As my house’s representative for the Harvard College Resource Efficiency Program (REP), you’d expect me to love the recently introduced plan to pilot a trayless-dining night at Quincy House, and I do. But I also have a strong sense of concern regarding the project’s outcome: because it has so much merit, and some potential pitfalls, it really has to be done right, to be understood by students not as a month-long inconvenience, but a practical, tangible step in the service of sustainable living.
As I see it, the pilot, dubbed “Trayless Thursdays at Quincy” by Harvard University Dining Services (HUDS), will be an excellent chance for HUDS to show that two of its objectives—making students feel like they are at home and feeding 6400 hungry mouths daily in the most economical and environmentally friendly way—are not fundamentally at odds. The experiment, if paired with sufficient information, will also give students some insight into just how huge an environmental impact the food on their plates has.
Food will be at the crux of the global sustainability challenge that our generation will be forced to confront in the coming years. The production of any single item of food has political and environmental costs that often dwarf its list price. For example, the greenhouse emissions from livestock production exceed those of transportation worldwide, according to a recent New York Times article by Mark Bittman .
And all these global concerns converge on our humble dining hall trays, where the food is “free” and the waste is sadly plentiful. HUDS should be commended for its egalitarian effort to keep economic disparities out of our dining halls so that rich and poor can eat together as a community. But at the same time, the all-you-can-eat meal plan contributes to a culture cavalier about its leftovers. We are insulated against the realization that throwing a slab of meat or an uneaten salad onto the conveyor belt is qualitatively no different from idling your car instead of parking it, or running an air conditioner and heater at the same time.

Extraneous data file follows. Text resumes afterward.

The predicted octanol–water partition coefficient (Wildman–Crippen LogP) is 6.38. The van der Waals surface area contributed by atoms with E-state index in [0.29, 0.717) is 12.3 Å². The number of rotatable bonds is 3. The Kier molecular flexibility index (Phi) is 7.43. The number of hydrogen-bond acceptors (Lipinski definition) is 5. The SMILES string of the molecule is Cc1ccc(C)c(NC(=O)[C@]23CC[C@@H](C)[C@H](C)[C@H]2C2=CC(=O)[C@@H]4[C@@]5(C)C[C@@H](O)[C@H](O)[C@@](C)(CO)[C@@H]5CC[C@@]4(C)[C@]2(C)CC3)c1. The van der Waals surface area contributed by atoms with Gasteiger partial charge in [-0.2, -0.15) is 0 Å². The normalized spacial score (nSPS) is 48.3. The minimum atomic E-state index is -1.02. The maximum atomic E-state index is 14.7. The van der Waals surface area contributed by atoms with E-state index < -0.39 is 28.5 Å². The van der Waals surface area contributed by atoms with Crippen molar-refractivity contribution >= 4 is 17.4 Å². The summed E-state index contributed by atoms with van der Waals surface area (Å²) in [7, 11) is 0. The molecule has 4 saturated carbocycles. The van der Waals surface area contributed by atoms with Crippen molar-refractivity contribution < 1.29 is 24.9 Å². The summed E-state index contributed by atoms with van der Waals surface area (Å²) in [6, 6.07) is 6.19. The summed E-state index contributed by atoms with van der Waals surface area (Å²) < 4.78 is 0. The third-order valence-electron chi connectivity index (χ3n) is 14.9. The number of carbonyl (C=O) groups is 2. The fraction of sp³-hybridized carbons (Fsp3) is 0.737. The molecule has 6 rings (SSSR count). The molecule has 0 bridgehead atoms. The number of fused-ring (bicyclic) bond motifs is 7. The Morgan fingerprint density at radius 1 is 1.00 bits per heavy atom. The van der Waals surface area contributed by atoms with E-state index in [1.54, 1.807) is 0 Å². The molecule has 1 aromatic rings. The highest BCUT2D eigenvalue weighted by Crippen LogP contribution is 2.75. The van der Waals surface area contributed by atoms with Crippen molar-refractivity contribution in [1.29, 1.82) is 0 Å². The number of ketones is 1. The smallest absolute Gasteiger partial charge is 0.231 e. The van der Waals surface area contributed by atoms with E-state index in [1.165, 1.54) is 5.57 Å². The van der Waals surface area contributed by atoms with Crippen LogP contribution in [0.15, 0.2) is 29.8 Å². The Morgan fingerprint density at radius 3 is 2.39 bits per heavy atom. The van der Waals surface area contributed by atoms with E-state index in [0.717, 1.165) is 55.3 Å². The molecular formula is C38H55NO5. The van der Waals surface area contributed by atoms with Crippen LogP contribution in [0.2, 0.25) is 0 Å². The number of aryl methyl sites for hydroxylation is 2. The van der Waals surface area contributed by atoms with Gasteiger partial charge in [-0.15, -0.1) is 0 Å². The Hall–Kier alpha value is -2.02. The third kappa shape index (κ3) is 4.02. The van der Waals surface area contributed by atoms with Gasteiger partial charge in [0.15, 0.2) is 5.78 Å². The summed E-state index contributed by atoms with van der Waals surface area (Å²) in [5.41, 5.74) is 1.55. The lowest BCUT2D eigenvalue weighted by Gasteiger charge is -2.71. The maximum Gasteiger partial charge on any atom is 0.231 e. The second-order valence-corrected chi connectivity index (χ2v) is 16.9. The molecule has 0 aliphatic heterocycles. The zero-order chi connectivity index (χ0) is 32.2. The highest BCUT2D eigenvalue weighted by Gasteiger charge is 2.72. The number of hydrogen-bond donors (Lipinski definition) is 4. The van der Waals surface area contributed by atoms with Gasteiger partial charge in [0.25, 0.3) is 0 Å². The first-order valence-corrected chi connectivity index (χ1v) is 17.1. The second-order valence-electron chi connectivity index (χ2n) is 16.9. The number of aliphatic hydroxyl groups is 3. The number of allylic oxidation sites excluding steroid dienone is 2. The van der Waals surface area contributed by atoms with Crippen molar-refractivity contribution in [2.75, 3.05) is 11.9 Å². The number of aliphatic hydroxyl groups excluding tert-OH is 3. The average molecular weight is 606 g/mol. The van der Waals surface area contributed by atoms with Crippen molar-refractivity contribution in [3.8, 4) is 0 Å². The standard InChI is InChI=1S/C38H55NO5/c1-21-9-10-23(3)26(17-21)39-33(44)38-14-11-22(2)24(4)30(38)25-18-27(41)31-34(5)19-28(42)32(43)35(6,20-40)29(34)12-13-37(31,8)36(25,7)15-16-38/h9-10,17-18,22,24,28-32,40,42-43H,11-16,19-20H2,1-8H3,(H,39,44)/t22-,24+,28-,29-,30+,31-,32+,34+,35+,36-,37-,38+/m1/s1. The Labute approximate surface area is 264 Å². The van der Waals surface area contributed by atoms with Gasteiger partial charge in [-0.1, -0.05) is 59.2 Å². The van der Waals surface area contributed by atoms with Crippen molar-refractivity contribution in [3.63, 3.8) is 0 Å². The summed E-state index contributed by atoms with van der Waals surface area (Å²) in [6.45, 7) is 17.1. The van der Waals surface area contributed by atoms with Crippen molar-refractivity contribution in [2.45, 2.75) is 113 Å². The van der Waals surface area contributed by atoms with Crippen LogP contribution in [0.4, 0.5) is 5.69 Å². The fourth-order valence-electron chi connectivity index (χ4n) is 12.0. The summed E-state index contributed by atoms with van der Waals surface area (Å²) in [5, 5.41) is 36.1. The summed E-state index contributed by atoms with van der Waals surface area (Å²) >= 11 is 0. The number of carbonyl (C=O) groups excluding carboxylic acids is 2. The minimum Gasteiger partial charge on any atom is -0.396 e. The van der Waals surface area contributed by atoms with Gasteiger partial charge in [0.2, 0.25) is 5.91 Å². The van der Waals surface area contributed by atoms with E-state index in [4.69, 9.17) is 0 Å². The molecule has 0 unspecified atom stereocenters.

In reality we consume food—particularly red meat—at bargain prices, if you consider the negative externalities involved in its journey from pasture to plate. Imagine that quarter-pound of brisket you ate last night: a widely quoted recent study in the Animal Science Journal shows that the carbon footprint of that beef is 4.11 kilograms, the amount released in about ten miles of driving in an average American car. What if you and thousands of others at Harvard took just a tenth of a pound more brisket than you managed to eat—you might as well have driven to California. Even scraps can add up quickly.
Until now, HUDS has had no way of communicating the high, hidden costs of uneaten meals, other than with gentle, nagging reminders, which were never enough to limit waste. One needn’t spend even a minute in an Ec 10 lecture to know why: there is simply no cost to you for taking far more than you can eat, nibbling at some of it, and then taking it—in a heap—to the tray return.
Ultimately, HUDS is not home, but if it can help us understand where our food comes from and what its impact is, as well as when enough is enough, it will have done its job.
So while students may feel inconvenienced by trayless dining at first, I hope they will open their minds and consider the benefits associated with that inconvenience. After all, if they had trays at home, they’d probably have to wash them themselves.
Jonathan B. Steinman ’10, a Crimson sports editor, is the Winthrop House Representative for the Resource Efficiency Program and a Chemistry concentrator.